Given the diverse backgrounds of New York Film Academy’s students and instructors, it’s no wonder we’re well represented in this year’s festival. See which members of NYFA are representing this year’s Cannes Film Festival!
Cannes Finds Liana
New York Film Academy’s filmmaking student Jimmy Chen’s thesis film Looking for Liana was accepted to the prestigious Cannes Short Film Corner. The film follows Steven, a young composer struggling to complete a new piece of music, who wants nothing more than to escape Los Angeles to be alone with his thoughts and find inspiration. His plans are thwarted when he is kidnapped by Gary, an old man with a failing memory and a mission of his own: to scatter his wife’s ashes at the lighthouse where they first fell in love.
Jimmy attended film school in Beijing before joining the New York Film Academy at Universal Studios. Of the school, he says, “It’s amazing. The school [taught] me a lot. I’m really glad I came. There’s loads of opportunities to shoot.”
He says he came up with the concept for the film, which he wrote and directed, while facing troubles in his own life, explaining, “I was struggling with my career and emotions and went [for a drive]. I imagined myself as an old man, reviewing my life and what was important to me.” Inspiration hit him and he went home to start work on the story.
Jimmy shot the film in the summer of 2011 with help from his producer and co-writer, Paris Bauldwin, who we featured on our blog a few weeks ago. Jimmy also worked as art director on Paris’ film, Chrysalis. Both filmmakers were accepted to Cannes and will attend the festivities in May. “Paris and I are going together,” he said. “It’s my first time going to Europe!” Looking for Liana will also screen at the Long Island International Film Expo in New York in July.
New York Film Academy Graduate Screening at Cannes Film Festival!
New York Film Academy graduate Samir Banerjee, a US based Bengali filmmaker, will be screening his short film Amar Maa at the Cannes Film Festival in May. The film has already made its way to different film festivals around the globe including Yes India Film Festival, Bombay Elektrik Showcase, and Stepping Stone Film Festival. Samir plans to release the film online at amazon.com by the end of the year.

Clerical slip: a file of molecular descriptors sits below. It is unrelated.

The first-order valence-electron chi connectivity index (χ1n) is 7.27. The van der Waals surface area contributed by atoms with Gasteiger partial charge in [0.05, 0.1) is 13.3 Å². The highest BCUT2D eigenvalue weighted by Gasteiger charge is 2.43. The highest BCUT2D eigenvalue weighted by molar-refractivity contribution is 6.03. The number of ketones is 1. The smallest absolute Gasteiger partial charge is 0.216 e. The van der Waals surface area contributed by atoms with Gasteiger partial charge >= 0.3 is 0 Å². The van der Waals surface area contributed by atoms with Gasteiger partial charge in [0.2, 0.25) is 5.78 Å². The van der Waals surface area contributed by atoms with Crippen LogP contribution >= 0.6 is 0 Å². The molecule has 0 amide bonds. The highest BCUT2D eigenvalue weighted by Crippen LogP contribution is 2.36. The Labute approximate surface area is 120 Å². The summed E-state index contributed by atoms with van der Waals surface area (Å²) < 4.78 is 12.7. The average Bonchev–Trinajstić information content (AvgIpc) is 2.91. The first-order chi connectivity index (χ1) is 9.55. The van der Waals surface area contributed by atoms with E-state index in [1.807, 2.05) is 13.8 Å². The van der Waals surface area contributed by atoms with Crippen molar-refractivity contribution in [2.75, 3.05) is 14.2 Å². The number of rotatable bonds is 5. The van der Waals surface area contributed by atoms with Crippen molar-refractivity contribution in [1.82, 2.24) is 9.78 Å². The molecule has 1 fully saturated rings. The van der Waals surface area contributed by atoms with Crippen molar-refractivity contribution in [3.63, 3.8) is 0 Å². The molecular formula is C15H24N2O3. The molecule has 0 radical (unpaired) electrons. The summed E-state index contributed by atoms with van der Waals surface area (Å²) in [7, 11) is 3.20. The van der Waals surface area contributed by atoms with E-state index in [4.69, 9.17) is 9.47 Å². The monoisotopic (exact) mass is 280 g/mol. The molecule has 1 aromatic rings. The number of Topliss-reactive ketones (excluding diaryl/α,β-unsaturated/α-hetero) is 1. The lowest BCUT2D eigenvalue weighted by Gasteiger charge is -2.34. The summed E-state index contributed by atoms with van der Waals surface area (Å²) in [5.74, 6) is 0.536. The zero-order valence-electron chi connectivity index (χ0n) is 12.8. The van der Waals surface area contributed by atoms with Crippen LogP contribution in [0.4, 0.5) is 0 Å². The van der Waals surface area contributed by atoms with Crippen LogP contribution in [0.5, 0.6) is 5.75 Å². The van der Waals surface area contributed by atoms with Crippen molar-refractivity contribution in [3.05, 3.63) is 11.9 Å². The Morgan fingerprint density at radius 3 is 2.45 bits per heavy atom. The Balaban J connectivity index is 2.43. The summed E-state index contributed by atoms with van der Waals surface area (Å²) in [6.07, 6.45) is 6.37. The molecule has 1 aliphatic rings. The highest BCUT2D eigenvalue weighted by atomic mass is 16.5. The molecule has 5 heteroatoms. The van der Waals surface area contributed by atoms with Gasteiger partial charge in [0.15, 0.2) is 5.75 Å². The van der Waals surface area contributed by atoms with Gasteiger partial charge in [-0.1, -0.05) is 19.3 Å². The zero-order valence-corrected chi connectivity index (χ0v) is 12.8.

Ammar Maa (My Mother) tells the story a Bengali woman who has lived with her mother for 27 years before moving to New York. When she falls in love with an American man and gets engaged, she must find a way to break the news to her traditional mother.
The story started for NYFA Grad Samir in May 2010 when a delayed flight at a Nashville Airport gave him time to brainstorm, outline, and write a full draft of the screenplay. He is now busy promoting the film and hopes to next take on a feature. Congrats Samir!
New York Film Academy Screenwriting Alumni Supported by Cannes and Focus Features
Nigerian screenwriter and 2010 NYFA Alum Chika Anadu
As an alum of the NYFA screenwriting course, I cannot recommend it enough. And I don’t doubt that the other courses are as thorough and useful as the screenwriting course. It could be the beginning of a genuine career in filmmaking for you.
Chika Anadu is a 2010 graduate of New York Film Academy’s Four Week Screenwriting Course in Nigeria. With the feature treatment she completed in the course, Chika applied and was accepted to the Cannes Cinefondation Residence, one of the most exclusive residential programs in the country, accepting only 12 applicants each year. Chika was also a winner of the 2010 Focus Features Africa First Program, sponsored by Focus Features, which grants five African filmmakers $10,000 towards creation of a short film. Between completing the Cannes Residence and darting to the Berlin Film Festival, the NYFA blog was lucky to get a few minutes to catch up on Chika and all of her accomplishments.
Chika, what was your experience with New York Film Academy?
I did the four week Intensive Screenwriting Course. The course was a revelation. It opened up for me in a new way, the world of storytelling in film. I would absolutely recommend this course to anyone who wants to be a screenwriter.
During the four week course, I worked on the first treatment of my first feature script, B For Baby Boy. With this treatment, I applied and got into the Cannes Cinefondation Residence, where I then finished the first draft of the script. I intend to shoot the film before the end of the year (2011).